Cutler is basically the second highest member of the band, only 2nd to Ma. He tries to go reason with Ma, to try getting her to record and to try getting her to skip out on having her nephew have a speaking part. She in unwavering, as she is, and she has her own monologue of why she is the way she is. Her struggles and how once she begins recording the white men who have control of her records have control of her soul. She is unwavering because she knows what will happen to her and her music once she is no longer in demand. It also foreshadows the events that happen later in the movie.

They finally record, they get what they need. While recording Levee is doing what he does, and plays his music instead of Ma’s. Ma being fed up with his antics and fired Levee from the band. The only thing keeping Levee composed is the promises he was given to record his own songs. The rest of the band members go back to the practice room to pack up and wait to get paid. When Levee sees Mr.Sturdyvant, the studio owner he talks to him about recording his songs he gave him. Mr. Sturdyvant tells him he doesn’t think the songs will work and offers to pay him $5 a piece and while Levee is arguing with him Sturdyvant slips some money into Levee’s pocket for his songs. You can see the disappointment on Levee’s face, he goes back into the band room to get his things when one of the other band members steps on and marks his new expensive shoes. The emotions are high in Levee at this point, the knife reappears and Levee stabs the other band member. As Toledo, the piano player Levee just stabbed, dies in his arms Levee’s senses finally come back to him and he realizes what he just did and what he has thrown away. The final scene of the movie shows Mr.Sturdyvant recording “Jellyroll” the song that Levee had written earlier with an entirely white band. This is an important theme in the movie. As I talked about earlier, Ma was worried about what would happen to her music when it was given to the wrong hands. Appropriation of music has always been a topic of discussion, Elvis taking the brunt of the force in the past few years.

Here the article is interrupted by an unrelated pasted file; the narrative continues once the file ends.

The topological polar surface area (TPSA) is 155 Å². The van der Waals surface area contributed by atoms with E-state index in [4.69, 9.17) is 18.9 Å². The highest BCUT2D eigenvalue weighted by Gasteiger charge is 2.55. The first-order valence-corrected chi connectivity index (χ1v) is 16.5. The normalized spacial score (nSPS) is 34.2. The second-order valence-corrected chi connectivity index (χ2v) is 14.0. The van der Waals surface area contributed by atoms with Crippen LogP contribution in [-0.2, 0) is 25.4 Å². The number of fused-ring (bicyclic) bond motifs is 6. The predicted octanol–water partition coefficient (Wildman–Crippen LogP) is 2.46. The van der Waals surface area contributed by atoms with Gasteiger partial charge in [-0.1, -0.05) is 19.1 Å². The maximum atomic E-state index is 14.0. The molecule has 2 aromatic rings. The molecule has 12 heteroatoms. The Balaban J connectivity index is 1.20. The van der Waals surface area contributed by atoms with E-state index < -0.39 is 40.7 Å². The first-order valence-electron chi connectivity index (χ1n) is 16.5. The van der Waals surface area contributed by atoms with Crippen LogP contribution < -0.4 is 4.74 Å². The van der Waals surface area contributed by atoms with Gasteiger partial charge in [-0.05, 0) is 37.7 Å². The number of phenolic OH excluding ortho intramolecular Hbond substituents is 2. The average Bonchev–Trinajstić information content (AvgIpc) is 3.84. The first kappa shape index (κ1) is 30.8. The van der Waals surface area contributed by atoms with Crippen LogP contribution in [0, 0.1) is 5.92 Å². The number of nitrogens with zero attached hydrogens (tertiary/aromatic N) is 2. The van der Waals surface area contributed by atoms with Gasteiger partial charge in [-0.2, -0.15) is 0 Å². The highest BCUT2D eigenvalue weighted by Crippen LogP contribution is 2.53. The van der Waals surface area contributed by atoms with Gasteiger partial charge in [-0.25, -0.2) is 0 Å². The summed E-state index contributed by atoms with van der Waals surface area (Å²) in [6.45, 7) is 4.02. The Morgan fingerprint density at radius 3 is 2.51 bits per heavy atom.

Overall I thought the casting was amazing. The setting was perfect for this movie. It made me feel claustrophobic and aided in the rising tensions between Ma, the band, the studio. This isn’t going to be a movie everyone loves, and I understand that. It is a slow movie. I thought the dialogue was incredible. I don’t know Ma’s story, I wish she was a more likable character. She may have been the blunt, brash personality she was played to be I don’t know her story. Although I can’t find much I didn’t like about the movie. I feel like there is high probability that both Boseman and Davis get awards or at lease nominations for their roles. The movie isn’t much more than an hour and a half. Definitely worth your time.

 

Nathan Ling